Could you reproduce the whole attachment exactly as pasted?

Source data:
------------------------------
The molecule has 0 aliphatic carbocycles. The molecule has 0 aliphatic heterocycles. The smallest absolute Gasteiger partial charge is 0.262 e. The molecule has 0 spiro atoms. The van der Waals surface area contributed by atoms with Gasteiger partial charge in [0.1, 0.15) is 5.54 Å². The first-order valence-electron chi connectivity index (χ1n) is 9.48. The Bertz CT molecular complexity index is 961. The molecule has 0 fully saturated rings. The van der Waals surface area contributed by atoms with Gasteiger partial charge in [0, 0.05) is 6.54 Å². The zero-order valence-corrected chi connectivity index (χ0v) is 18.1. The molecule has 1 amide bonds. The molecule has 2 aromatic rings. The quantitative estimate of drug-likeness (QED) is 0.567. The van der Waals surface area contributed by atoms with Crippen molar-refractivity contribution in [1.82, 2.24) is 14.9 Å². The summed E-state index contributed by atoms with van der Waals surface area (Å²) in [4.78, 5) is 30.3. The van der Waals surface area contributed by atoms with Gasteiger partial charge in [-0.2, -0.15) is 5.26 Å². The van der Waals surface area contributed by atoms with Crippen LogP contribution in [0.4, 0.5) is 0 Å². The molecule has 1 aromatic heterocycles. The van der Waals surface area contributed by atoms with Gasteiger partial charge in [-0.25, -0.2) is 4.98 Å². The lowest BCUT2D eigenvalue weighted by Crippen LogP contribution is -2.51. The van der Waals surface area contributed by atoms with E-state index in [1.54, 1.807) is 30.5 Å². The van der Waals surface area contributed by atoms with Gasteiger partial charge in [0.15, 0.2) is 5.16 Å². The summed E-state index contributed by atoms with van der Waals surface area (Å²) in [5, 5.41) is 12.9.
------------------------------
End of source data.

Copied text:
The molecule has 0 aliphatic carbocycles. The molecule has 0 aliphatic heterocycles. The smallest absolute Gasteiger partial charge is 0.262 e. The molecule has 0 spiro atoms. The van der Waals surface area contributed by atoms with Gasteiger partial charge in [0.1, 0.15) is 5.54 Å². The first-order valence-electron chi connectivity index (χ1n) is 9.48. The Bertz CT molecular complexity index is 961. The molecule has 0 fully saturated rings. The van der Waals surface area contributed by atoms with Gasteiger partial charge in [0, 0.05) is 6.54 Å². The zero-order valence-corrected chi connectivity index (χ0v) is 18.1. The molecule has 1 amide bonds. The molecule has 2 aromatic rings. The quantitative estimate of drug-likeness (QED) is 0.567. The van der Waals surface area contributed by atoms with Crippen molar-refractivity contribution in [1.82, 2.24) is 14.9 Å². The summed E-state index contributed by atoms with van der Waals surface area (Å²) in [4.78, 5) is 30.3. The van der Waals surface area contributed by atoms with Gasteiger partial charge in [-0.2, -0.15) is 5.26 Å². The van der Waals surface area contributed by atoms with Crippen LogP contribution in [0.4, 0.5) is 0 Å². The molecule has 1 aromatic heterocycles. The van der Waals surface area contributed by atoms with Gasteiger partial charge in [-0.25, -0.2) is 4.98 Å². The lowest BCUT2D eigenvalue weighted by Crippen LogP contribution is -2.51. The van der Waals surface area contributed by atoms with E-state index in [1.54, 1.807) is 30.5 Å². The van der Waals surface area contributed by atoms with Gasteiger partial charge in [0.15, 0.2) is 5.16 Å². The summed E-state index contributed by atoms with van der Waals surface area (Å²) in [5, 5.41) is 12.9.